Coming in with a menu at the low, low price of $25/person is this neighborhood favorite for soul-warming noodles and tantalizing steamed buns. And that’s exactly what you’ll be getting. You’ve got choices for each course, but this wise will opt for the suckling pig or confit duck steamed buns to start. Next up, a steamy bowl of pork udon in a plum soy broth. On a typical night, those two courses alone would come with a bill of around $30, so you’re getting a deal already, and you still get to enjoy dessert. Keep it classic with some stellar soft serve or the strawberry & Thai basil panna cotta. Either way, you’ll be ending the meal on a sweet note and with a few extra dollars in your bank account.
A sleek and sophisticated destination for modern American cuisine, Concourse is the place to pick if you’ve got someone to impress (and someone who knows how to really eat). You’re getting a total of five dishes to sample instead of the typical three, all for $70/couple. All courses are large servings and meant to share, so it's best to now bring a picky eater along on this outing. Pick not one, but two starters from a list that includes bacon & octopus risotto balls and a celery root soup with apple-maple foam. Add in a second course like luscious bison Bolognese. Getting full yet? There are still two more courses still to come. Hopefully you’ve saved room for coq au vin, or a Duroc pork loin, and of course, don’t forget about dessert, 'cause affogato is one of the options -- and it’s the one you should try.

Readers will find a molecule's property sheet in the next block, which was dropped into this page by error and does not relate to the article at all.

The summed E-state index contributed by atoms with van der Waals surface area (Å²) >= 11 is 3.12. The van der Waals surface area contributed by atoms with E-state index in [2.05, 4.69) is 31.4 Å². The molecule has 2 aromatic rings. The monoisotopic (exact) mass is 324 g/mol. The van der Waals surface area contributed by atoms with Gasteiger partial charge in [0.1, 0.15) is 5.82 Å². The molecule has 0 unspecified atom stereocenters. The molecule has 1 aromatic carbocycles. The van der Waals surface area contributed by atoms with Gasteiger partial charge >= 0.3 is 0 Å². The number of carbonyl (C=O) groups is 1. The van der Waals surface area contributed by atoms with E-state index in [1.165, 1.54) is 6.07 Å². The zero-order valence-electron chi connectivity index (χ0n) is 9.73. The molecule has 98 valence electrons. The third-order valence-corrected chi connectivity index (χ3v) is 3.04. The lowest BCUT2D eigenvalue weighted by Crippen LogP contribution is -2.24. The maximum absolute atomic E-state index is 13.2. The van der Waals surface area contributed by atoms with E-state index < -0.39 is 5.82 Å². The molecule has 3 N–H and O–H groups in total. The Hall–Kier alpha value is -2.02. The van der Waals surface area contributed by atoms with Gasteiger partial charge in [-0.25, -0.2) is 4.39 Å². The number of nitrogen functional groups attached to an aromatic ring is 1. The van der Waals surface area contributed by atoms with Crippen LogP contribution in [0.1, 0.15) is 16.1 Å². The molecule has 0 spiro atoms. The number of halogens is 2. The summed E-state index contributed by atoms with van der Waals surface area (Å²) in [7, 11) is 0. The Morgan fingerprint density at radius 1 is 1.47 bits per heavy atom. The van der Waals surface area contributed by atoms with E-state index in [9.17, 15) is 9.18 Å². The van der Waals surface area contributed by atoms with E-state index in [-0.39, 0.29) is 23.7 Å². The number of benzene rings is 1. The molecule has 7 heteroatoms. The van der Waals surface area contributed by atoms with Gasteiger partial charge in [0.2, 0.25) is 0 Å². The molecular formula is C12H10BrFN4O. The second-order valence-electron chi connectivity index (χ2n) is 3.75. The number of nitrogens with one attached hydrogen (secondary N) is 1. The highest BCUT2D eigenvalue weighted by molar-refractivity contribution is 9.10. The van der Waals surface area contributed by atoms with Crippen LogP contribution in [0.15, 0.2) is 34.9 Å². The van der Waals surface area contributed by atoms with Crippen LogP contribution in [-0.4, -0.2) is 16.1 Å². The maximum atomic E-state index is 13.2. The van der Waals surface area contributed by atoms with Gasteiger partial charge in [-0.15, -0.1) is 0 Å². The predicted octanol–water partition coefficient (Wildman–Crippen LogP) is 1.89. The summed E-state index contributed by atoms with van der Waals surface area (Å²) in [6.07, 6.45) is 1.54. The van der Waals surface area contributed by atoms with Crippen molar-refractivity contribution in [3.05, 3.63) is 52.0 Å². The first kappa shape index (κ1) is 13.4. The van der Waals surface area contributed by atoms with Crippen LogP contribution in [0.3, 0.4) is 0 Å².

Almost every restaurant week menu includes a dessert, but if you’d rather skip the sweets and get more savory grub instead, head to LoDo for a dessert-free three-course meal. Entrees alone at this New American spot typically cost around $30. Throw in two starters alongside, and you’ve got yourself a $50 meal for just $35. The tuna tartare with black truffle aioli is the best deal for the first course with a normal price of $16. Then move on to the confit octopus, followed by your choice of entree from four off-the-menu options -- one of which is a lobster agnolotti with bacon jam, which should make picking pretty easy.
North Capitol Hill